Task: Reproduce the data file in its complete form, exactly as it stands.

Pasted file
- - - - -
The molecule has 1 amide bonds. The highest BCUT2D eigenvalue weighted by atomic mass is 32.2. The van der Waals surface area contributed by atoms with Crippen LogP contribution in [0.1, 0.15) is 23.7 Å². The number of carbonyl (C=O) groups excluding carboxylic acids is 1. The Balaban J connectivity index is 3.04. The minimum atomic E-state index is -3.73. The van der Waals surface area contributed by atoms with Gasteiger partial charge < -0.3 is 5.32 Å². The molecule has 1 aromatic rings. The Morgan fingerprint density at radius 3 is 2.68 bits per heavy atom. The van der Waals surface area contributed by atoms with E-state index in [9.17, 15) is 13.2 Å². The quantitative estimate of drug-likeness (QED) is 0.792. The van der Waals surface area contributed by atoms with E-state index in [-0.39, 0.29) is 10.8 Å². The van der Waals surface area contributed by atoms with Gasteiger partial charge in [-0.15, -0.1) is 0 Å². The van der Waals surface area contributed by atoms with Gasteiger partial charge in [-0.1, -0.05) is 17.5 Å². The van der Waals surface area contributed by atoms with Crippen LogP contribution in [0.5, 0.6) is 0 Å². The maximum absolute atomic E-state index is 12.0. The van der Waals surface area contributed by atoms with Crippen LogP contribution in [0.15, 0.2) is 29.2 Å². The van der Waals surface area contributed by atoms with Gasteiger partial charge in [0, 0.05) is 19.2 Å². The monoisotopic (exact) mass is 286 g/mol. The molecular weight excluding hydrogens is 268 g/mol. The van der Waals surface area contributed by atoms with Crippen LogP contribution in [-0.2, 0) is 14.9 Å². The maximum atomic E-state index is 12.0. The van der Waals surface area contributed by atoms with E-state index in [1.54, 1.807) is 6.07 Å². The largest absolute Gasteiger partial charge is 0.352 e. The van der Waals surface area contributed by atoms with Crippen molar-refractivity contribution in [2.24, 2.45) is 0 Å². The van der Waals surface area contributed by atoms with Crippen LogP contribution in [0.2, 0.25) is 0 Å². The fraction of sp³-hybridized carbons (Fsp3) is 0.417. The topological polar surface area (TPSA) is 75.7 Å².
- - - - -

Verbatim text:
The molecule has 1 amide bonds. The highest BCUT2D eigenvalue weighted by atomic mass is 32.2. The van der Waals surface area contributed by atoms with Crippen LogP contribution in [0.1, 0.15) is 23.7 Å². The number of carbonyl (C=O) groups excluding carboxylic acids is 1. The Balaban J connectivity index is 3.04. The minimum atomic E-state index is -3.73. The van der Waals surface area contributed by atoms with Gasteiger partial charge < -0.3 is 5.32 Å². The molecule has 1 aromatic rings. The Morgan fingerprint density at radius 3 is 2.68 bits per heavy atom. The van der Waals surface area contributed by atoms with E-state index in [9.17, 15) is 13.2 Å². The quantitative estimate of drug-likeness (QED) is 0.792. The van der Waals surface area contributed by atoms with E-state index in [-0.39, 0.29) is 10.8 Å². The van der Waals surface area contributed by atoms with Gasteiger partial charge in [-0.15, -0.1) is 0 Å². The van der Waals surface area contributed by atoms with Gasteiger partial charge in [-0.1, -0.05) is 17.5 Å². The van der Waals surface area contributed by atoms with Crippen LogP contribution in [0.5, 0.6) is 0 Å². The maximum absolute atomic E-state index is 12.0. The van der Waals surface area contributed by atoms with Crippen LogP contribution in [0.15, 0.2) is 29.2 Å². The van der Waals surface area contributed by atoms with Gasteiger partial charge in [0, 0.05) is 19.2 Å². The monoisotopic (exact) mass is 286 g/mol. The molecular weight excluding hydrogens is 268 g/mol. The van der Waals surface area contributed by atoms with Crippen LogP contribution in [-0.2, 0) is 14.9 Å². The maximum atomic E-state index is 12.0. The van der Waals surface area contributed by atoms with E-state index in [1.54, 1.807) is 6.07 Å². The largest absolute Gasteiger partial charge is 0.352 e. The van der Waals surface area contributed by atoms with Crippen molar-refractivity contribution in [2.24, 2.45) is 0 Å². The van der Waals surface area contributed by atoms with Crippen LogP contribution in [0.2, 0.25) is 0 Å². The fraction of sp³-hybridized carbons (Fsp3) is 0.417. The topological polar surface area (TPSA) is 75.7 Å².